The USW has centered its efforts on lobbying the state’s Democratic and Republican politicians rather than mobilizing the working class. In a gesture to the union bureaucracy, Massachusetts Republican Governor Charlie Baker signed legislation this week extending unemployment benefits for the locked-out workers for another 26 weeks.

Operator of car washes in New Jersey and New York compelled to pay back wages

Some 100 workers at four car washes in New Jersey and New York received back wages December 20 totaling $5 million after a court fight that began years ago at the Elizabeth, New Jersey, car wash leased by Jose Vazquez, where workers were paid under the minimum wage for decades. The workers were both documented and undocumented and came from Mexico, Central America and the Dominican Republic.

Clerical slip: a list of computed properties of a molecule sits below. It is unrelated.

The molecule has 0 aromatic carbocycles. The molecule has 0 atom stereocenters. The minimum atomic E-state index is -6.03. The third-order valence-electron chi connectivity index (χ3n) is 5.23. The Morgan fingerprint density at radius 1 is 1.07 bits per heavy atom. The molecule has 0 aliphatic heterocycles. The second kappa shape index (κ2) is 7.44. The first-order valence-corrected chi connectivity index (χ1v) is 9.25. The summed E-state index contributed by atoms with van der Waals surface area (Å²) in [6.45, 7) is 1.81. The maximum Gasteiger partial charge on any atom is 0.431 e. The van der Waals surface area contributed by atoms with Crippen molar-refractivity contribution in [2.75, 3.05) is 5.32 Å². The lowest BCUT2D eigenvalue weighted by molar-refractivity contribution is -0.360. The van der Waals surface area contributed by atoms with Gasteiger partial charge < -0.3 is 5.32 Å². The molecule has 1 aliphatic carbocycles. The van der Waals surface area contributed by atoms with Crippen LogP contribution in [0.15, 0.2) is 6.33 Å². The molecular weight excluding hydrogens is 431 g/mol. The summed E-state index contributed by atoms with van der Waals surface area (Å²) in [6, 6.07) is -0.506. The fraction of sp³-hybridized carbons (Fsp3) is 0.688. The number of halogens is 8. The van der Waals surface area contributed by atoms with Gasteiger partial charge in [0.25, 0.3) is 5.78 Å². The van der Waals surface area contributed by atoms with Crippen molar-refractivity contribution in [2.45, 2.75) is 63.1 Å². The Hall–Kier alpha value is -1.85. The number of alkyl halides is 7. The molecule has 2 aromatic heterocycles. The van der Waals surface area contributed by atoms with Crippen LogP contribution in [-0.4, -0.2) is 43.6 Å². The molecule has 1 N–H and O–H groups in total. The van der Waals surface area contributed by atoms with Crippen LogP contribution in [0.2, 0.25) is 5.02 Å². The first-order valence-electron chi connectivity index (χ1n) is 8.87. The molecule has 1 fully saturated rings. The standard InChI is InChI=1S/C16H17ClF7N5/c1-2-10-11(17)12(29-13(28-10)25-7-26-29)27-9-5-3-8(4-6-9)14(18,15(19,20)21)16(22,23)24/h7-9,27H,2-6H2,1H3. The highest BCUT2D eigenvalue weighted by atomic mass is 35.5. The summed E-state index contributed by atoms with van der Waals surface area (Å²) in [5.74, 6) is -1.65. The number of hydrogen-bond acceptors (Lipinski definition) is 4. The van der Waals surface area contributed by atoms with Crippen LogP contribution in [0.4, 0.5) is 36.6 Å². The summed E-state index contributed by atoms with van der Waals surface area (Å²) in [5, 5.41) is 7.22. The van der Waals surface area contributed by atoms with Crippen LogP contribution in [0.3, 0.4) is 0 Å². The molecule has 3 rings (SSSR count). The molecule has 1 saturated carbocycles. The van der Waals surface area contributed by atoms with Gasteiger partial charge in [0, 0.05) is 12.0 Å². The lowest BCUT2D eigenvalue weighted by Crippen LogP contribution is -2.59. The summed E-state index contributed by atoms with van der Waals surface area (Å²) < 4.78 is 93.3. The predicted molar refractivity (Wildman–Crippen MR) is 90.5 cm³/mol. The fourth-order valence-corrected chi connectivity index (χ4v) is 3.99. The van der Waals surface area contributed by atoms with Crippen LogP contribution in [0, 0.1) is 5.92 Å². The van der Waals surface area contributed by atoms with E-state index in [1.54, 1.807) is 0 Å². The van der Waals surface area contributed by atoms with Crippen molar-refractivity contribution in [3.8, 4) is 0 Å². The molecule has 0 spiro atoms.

The 18 New Jersey workers were paid an average of $3.50 to $4.00 an hour working 12-hour shifts. If business lagged, they might only make $5 or $10 for the day.

Vazquez attempted what many employers of car washes, restaurants and other small businesses that super-exploit immigrant workers do by executing a bankruptcy in order to transfer assets and avoid the wage settlement. But investigators found Vazquez was hiding $1.2 million in a safe in his house and held another $20 million in real estate. He also owned outright another three car washes in New York with another 88 workers similarly exploited who were joined to the suit.

Back in November, two car washes in Los Angeles, where workers were paid an average $4.50 an hour, settled a case for $1 million. Earlier in July, another owner of several car washes was fined $4.2 million after cheating hundreds of workers.